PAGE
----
Our Verdict: Cooking for Jeffrey

We’ve spent the month cooking with Ina while she did some cooking for Jeffrey.

Ina, also known as the Barefoot Contessa, has quite a following in the U.S. The book was given to me by my best friend in the U.S. who knows how much I love a good cookbook.

I ended up making nine recipes from the book. I suppose this is a “Greatest Hits” book for her, as it’s apparently all the things that her husband Jeffrey likes best. Kirstin said she thought the recipes were a bit dated, and not very inspiring. I can see what she means, but while they may have felt a bit dated, they all worked and were delicious.

In many ways, she reminds me of a modern Julia Child. She has no fear of butter and double cream. In fact, the more the merrier seems to be her philosophy. This is a philosophy I can fully endorse in the bleak month of January.

Equally, some of the suggestions are just daft. Why in the world do you need to add lobster to fish cakes? Answer: You don’t. (I suppose if you’re an internationally well known cook who has ready access to fresh lobster in the Hamptons it makes more sense. Not so much when you’re just an average Jane trying to make dinner in the deep mid-winter in London.)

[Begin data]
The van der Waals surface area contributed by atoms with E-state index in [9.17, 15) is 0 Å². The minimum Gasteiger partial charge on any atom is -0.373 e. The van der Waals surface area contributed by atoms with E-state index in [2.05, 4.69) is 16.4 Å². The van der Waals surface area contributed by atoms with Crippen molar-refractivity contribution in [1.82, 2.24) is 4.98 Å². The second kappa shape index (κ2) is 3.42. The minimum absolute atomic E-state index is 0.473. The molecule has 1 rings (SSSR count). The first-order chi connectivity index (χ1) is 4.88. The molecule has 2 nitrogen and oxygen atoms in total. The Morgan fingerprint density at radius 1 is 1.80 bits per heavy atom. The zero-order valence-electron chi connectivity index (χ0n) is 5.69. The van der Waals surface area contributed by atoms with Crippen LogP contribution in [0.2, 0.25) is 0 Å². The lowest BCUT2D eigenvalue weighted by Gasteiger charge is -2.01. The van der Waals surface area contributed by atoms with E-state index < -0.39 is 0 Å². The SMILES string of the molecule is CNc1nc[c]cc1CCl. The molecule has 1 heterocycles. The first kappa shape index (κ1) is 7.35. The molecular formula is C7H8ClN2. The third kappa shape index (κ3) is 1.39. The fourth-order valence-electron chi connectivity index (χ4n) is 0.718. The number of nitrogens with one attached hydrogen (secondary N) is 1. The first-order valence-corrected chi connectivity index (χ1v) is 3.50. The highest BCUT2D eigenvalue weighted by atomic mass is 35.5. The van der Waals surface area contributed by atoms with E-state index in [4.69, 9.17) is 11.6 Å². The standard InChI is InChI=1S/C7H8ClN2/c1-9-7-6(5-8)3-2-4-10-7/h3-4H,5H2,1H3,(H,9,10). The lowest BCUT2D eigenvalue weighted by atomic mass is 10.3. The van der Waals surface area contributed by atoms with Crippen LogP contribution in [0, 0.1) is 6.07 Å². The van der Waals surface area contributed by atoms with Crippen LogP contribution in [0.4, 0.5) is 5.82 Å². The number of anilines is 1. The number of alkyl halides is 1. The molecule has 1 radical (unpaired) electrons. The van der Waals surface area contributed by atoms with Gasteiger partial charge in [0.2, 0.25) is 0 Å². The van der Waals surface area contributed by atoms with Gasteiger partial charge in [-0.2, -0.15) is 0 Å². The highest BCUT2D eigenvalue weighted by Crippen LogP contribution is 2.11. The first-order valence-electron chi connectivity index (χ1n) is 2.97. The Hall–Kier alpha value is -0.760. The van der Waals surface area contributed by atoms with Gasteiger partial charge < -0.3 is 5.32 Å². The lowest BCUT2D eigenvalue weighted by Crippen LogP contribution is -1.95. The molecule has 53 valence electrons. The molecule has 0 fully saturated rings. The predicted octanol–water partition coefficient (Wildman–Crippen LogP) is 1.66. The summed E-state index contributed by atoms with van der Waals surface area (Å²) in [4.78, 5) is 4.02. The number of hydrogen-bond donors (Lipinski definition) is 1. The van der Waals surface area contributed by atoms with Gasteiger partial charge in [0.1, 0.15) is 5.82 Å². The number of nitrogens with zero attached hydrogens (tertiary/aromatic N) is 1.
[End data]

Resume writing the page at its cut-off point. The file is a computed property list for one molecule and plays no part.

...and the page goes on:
In the end, I awarded this book a solid B+. It was very very close to getting an A, but what held me back was it seemed to lack something special to make it a Can’t Miss book.

 

Overall Grade (A- F): B+ (Maureen) B (Kirstin)
Best recipes: (Maureen) Devil’s Food Cake with Meringue Buttercream by a country mile.
Grade for Photography (A-F):
Any disasters? (Maureen) None, though adding lobster to fish cakes was pure folly.